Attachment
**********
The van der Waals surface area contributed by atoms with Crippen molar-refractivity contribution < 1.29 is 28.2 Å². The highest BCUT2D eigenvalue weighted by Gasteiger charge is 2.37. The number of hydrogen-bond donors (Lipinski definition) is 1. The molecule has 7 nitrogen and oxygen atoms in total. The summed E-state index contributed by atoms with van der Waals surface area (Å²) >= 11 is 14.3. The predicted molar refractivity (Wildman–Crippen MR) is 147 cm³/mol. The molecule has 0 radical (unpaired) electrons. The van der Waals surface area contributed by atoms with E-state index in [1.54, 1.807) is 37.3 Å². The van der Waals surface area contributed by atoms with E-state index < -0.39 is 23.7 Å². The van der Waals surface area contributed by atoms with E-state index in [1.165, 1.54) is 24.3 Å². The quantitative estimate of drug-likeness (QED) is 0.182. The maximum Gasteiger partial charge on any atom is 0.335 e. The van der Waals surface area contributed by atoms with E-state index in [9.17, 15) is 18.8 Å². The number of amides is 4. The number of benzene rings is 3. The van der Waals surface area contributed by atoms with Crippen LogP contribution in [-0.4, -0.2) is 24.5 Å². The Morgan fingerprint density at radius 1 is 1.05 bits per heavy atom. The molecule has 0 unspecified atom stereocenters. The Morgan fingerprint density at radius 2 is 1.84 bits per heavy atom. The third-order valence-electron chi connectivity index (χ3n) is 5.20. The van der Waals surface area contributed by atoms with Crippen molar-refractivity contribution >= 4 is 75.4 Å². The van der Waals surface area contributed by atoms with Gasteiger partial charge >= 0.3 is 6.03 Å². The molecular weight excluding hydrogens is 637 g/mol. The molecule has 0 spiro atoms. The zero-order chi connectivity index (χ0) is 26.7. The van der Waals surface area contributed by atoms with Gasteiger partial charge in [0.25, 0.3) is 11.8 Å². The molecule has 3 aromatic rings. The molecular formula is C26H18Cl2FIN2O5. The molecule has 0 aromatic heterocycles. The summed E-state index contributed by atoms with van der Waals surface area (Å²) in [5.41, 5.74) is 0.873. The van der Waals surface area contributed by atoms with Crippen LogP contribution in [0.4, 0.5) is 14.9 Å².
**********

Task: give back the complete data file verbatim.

The van der Waals surface area contributed by atoms with Crippen molar-refractivity contribution < 1.29 is 28.2 Å². The highest BCUT2D eigenvalue weighted by Gasteiger charge is 2.37. The number of hydrogen-bond donors (Lipinski definition) is 1. The molecule has 7 nitrogen and oxygen atoms in total. The summed E-state index contributed by atoms with van der Waals surface area (Å²) >= 11 is 14.3. The predicted molar refractivity (Wildman–Crippen MR) is 147 cm³/mol. The molecule has 0 radical (unpaired) electrons. The van der Waals surface area contributed by atoms with E-state index in [1.54, 1.807) is 37.3 Å². The van der Waals surface area contributed by atoms with E-state index < -0.39 is 23.7 Å². The van der Waals surface area contributed by atoms with E-state index in [1.165, 1.54) is 24.3 Å². The quantitative estimate of drug-likeness (QED) is 0.182. The maximum Gasteiger partial charge on any atom is 0.335 e. The van der Waals surface area contributed by atoms with E-state index in [9.17, 15) is 18.8 Å². The number of amides is 4. The number of benzene rings is 3. The van der Waals surface area contributed by atoms with Crippen LogP contribution in [-0.4, -0.2) is 24.5 Å². The Morgan fingerprint density at radius 1 is 1.05 bits per heavy atom. The molecule has 0 unspecified atom stereocenters. The Morgan fingerprint density at radius 2 is 1.84 bits per heavy atom. The third-order valence-electron chi connectivity index (χ3n) is 5.20. The van der Waals surface area contributed by atoms with Crippen molar-refractivity contribution >= 4 is 75.4 Å². The van der Waals surface area contributed by atoms with Gasteiger partial charge >= 0.3 is 6.03 Å². The molecular weight excluding hydrogens is 637 g/mol. The molecule has 0 spiro atoms. The zero-order chi connectivity index (χ0) is 26.7. The van der Waals surface area contributed by atoms with Gasteiger partial charge in [0.25, 0.3) is 11.8 Å². The molecule has 3 aromatic rings. The molecular formula is C26H18Cl2FIN2O5. The molecule has 0 aromatic heterocycles. The summed E-state index contributed by atoms with van der Waals surface area (Å²) in [5.41, 5.74) is 0.873. The van der Waals surface area contributed by atoms with Crippen LogP contribution in [0.4, 0.5) is 14.9 Å².